• Great, thank you!

      What price do you have in mind for when you publish your book, Devani? And why? I’d really like to know.

      • It’s something I have been needing to look into, which is why this post came in perfect time 🙂

        I had been seeing a lot of ebooks in the $2.99 – $5.00 range, I just haven’t pin pointed what price mine would be (which I really need to get a move on with!) — Next step will be looking at other ebooks in my niche and the avg., price they’re selling for.


        • That’s a good point, Devani. To look at other related books to see what the average is and which are doing the best. That’s what I’ll do over the next few days as well. However, we have to keep in mind that books published by traditional publishers are not priced by the author and are usually higher.

          • Yes! Great point! And I will look at both the self pub., and traditionally published books and to set for a good starting point … I think a lot of this comes from just experimenting and seeing what works and tweaking what doesn’t.

            We can check out what everyone else is doing, but that doesn’t sell books. At some point we have to get our own feet wet and make some mistakes to learn from 🙂

            Thanks again Bryan!

            ps., Also, would be interesting if you would do a post on the sweet spot you have found to print books …. might make a good follow up post.

          • The sweet spot for me in paperback has been in the $12.00 range. Not sure why that is, but I only know that because Amazon often offers the discount on my memoir at that price and it does well. However, when schools order my book from my publisher they pay $16.95 and I’ve sold way more that way.

  • I’d say $2.99 seems reasonable. You might not get as much from the sell of just one book but more people are likely to buy the book so the numbers of books sold would make a difference. There are so many books on the market that I would like to buy but I can’t because of the price being so high. Even at $10 I usually add those books to my wish list and sometimes forget about them. I’ve already purchased your book so that won’t happen. 🙂

    • You mention a valid concern, Anastacia – what people can currently afford in this economy. If we price our books out of their range, how many can we then realistically expect to sell? As you stated, the quantity is the key and at 70% there should be a decent return on investment.

      Thanks for buying my book. Are you going to enter the contests? Low hanging fruit. 🙂

      • Yes. I will be entering the contests. In fact I’ll start by writing my review for Amazon now. I’m also trying to decide on which picture I want to use with which quote for the pinterest contest. Decisions, decisions. 🙂 I’ve been keeping an eye on the due dates. I should be able to get it all done on time.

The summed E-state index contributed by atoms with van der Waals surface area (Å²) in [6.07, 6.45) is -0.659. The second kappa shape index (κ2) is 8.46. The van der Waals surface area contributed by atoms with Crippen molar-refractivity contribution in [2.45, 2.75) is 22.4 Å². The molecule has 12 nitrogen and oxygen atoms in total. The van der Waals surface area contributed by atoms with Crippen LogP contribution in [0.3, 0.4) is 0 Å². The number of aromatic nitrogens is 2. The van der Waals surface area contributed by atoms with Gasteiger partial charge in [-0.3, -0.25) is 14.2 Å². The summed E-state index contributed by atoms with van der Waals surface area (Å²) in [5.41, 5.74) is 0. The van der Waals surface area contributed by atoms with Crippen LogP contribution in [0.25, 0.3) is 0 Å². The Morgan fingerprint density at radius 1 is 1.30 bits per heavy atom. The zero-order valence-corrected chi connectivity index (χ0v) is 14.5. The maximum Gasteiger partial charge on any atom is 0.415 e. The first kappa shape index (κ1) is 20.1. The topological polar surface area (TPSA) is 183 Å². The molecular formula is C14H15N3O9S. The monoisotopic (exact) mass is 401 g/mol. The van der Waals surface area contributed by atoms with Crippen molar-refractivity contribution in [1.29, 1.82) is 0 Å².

• You’ve got a while for most of the contests, Anastacia and the good news is you can enter multiple photos for the image contest. The book review drawing is soon, though, so you want to get that in as soon as you can. I am looking forward to reading it. 🙂 Thank you!

          • I got the book review done and turned in. And I gave myself a pat on the back for being on top of it today. 🙂

          • Awesome! And I am so glad you loved it! 🙂 Thank you, Anastacia.

          • PS: Don’t forget to post your review to your blog so you are also in the blog post drawing!! 🙂

          • Yes, definitely. I’m going by through a series of posts this month and will throw in a post about your book. I thought I’d add the Pinterest picture in that post too. 🙂 I’ll work on that today.

  • Smashwords published a blog post on this topic. Their research shows that $3.99 is the “sweet spot” and $1.99 is a black hole.


    • Cool. Thanks for sharing, Kathy. I’m going to read it.

      • No “Like” button. 🙂 I’m always happy to share when I can.

        • HI Kathy, what do you mean? For this post? There’s a like button and facebook share. Always nice when people share the posts 🙂

          • Bryan, I meant a “Like” button on the comment. I’ve already shared via Facebook and Twitter.

          • Ah, I see. 🙂 Thank you for sharing!

  • SonjaWi

    As a reader I must say that 2.99-3.99 is my limit for an e-book, honestly. Anything above it makes me wonder why the book nearly costs as much as a paperback, in which costs like paper, printing,bringing it to the point of sale and finally in amazon books shipping occurs. The idea than an ebook that takes much less resources should cost as much as a paperback just doesn’t appeal to me.